On the back of two straight wins, Toronto FC returns to the pitch at BMO Field on Saturday for the third of five successive home matches that will decide their season.
A playoff spot is all but assured – TFC can clinch with a win and results elsewhere – but, as Michael Bradley has been fond of saying these past few weeks, the job is not done yet.
Saturday's match kicks off the final month of the 2015 MLS season, four matches before the MLS Cup Playoffs begin, and though some minor battles at the dividing line exist, much of the drama will revolve around who finishes where, in hope of avoiding the play-in matches.
The six points have been very helpful in easing any fears of a late-season swoon, but given the quality of the competition – both Colorado and Chicago are basement dwellers – there are plenty of questions that linger. Saturday's opponent will do little to respond to those concerns, but on the horizon, the final three will be more revealing: home matches against top of the table competition – Columbus and New York Red Bull, before a final-day away trip to Montreal, a team hot on Toronto's heels with the sprint underway.
For the second-straight week, TFC will be facing a team undergoing staffing turmoil, with Nick Sakiewicz out as Union CEO, and thus for a third-straight match there are elements of a trap awaiting.
Changes in the offing, stinging from a midweek shoot-out loss in the US Open Cup Final, and with their playoff aspirations hanging by a thread, Philadelphia will be a dangerous foe. Any expectant of an easy win do so at their peril.
The two clubs have already met twice this season, much of what was written before rings true, but still, a closer look at this weekend's opponent, the Philadelphia Union, is in order.
Jim Curtin's side enters Saturday's match in ninth-place in the East, on 34 points from 31 matches, a full eight points below the final playoff position in the conference – anything less than a win, and even then they need kind results elsewhere, will see them officially eliminated.
Their league form has been steady in past weeks, unbeaten in two, with just two losses in their last eight matches, though that has not been enough to make up for poor results earlier in the season.
Prior to the last meeting, Philadelphia were similarly in form, unbeaten in three-straight, but a loss at Toronto ended that run, starting out a run of four winless matches; losses in DC and against the Red Bulls followed by a scoreless draw away to Orlando.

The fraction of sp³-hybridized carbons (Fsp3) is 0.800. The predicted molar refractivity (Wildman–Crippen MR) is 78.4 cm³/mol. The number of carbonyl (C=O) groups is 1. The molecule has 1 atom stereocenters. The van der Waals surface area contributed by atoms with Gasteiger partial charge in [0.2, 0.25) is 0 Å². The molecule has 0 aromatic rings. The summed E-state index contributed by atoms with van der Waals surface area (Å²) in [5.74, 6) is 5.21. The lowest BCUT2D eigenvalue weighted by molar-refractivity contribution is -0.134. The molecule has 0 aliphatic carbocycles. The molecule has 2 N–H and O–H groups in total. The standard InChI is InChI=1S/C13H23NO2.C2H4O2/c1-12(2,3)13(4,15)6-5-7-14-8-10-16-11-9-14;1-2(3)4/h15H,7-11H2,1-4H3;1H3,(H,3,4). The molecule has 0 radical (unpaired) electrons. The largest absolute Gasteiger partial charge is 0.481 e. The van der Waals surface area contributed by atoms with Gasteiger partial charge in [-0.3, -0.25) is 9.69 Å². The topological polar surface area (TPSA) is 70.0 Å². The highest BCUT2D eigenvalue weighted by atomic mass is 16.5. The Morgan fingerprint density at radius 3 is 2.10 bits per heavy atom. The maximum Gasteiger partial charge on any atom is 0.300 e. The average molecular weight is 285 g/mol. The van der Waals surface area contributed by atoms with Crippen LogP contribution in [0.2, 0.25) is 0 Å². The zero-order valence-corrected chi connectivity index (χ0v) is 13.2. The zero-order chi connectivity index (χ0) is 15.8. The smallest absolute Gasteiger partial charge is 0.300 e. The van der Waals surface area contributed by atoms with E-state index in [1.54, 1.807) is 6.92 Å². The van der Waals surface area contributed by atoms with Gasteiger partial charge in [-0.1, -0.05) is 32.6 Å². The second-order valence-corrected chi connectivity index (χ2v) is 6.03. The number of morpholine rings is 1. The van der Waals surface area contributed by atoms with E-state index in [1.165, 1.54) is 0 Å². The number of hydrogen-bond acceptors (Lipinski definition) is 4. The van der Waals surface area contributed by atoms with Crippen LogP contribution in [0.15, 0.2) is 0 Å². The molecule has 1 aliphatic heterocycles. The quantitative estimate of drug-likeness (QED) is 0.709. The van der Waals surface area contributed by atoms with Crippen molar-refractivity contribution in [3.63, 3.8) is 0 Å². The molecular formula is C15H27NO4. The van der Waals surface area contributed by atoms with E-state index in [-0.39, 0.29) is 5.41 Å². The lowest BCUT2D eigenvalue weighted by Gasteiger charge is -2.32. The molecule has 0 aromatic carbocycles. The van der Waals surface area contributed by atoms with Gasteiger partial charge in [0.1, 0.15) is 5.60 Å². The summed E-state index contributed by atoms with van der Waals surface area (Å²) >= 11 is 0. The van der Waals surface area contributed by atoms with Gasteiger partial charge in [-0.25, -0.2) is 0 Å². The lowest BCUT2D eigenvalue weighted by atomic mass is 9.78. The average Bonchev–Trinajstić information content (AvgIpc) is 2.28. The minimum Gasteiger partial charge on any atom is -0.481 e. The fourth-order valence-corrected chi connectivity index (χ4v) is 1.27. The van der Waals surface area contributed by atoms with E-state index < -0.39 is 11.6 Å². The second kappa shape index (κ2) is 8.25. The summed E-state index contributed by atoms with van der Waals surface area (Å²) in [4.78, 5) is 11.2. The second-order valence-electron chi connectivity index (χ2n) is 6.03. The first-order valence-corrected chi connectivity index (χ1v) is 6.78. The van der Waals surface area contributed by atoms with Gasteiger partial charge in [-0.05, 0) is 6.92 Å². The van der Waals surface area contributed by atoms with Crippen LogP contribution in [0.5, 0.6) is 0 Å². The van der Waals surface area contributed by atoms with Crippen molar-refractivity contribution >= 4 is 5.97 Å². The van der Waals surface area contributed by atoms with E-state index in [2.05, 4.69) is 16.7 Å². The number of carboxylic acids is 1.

In the midst of that run, Philadelphia's saving grace was the Open Cup, where a penalty kick victory over the Red Bulls and a 1-0 squeaker against Chicago saw them advance to this week's final, hosting the big event against Sporting KC on Wednesday.
Four days after dispatching the Fire in the cup, the two met again, playing to a rollicking 3-3 draw in Philadelphia.
A 0-1 win in Montreal would follow – their first in over a month – with Sebastian Le Toux the goal-scorer.
That same scoreline would prove their undoing the next week, falling 0-1 to a visiting New England side with Diego Fagundez the lone goal-scorer.
The up and down nature of their season would continue, with a win in San Jose – 1-2, Chris Wondolowski opened the scoring before a brace from Conor Casey turned the tide – and a loss against Columbus – 1-2, a Kei Kamara brace not undone by CJ Sapong's consolation strike – in quick succession.
But in the build to the cup final, the Union found some form, winning 2-0 against Houston – goals from Tranquillo Barnetta, his first in MLS, and Sapong – and drawing away to New England, despite resting several starters for the big match – Lee Nguyen scored a first-half penalty, but Fernando Aristeguieta responded in the 65th minute to earn a point.
It was a decision that would not pay off.
The Union took the lead in the 23rd minute through Le Toux, but Krisztian Nemeth pulled Sporting level in the 65th, sending the match to extra time and eventually penalties. And as if that were not enough drama, even the penalty kicks went to sudden death, lasting even until the sixteenth taker, Jordi Quintilla.
The loss will no doubt have been a bitter disappointment. Just how they respond to that defeat remains to be seen.
Of note, Philadelphia is unbeaten in their last four away matches, draws in Orlando and New England book-ending wins over Montreal and San Jose.
July 18 Toronto FC 2: Philadelphia Union 1
Another fine performance from Sebastian Giovinco helped power TFC to a 2-1 win over the Union back in July, racking up a second consecutive win over Philadelphia after going winless through seven encounters.
It was Giovinco's free-kick that proved the difference in the May meeting, and he played a key role in the opener, poking a ball forward for Marky Delgado in the 29th minute.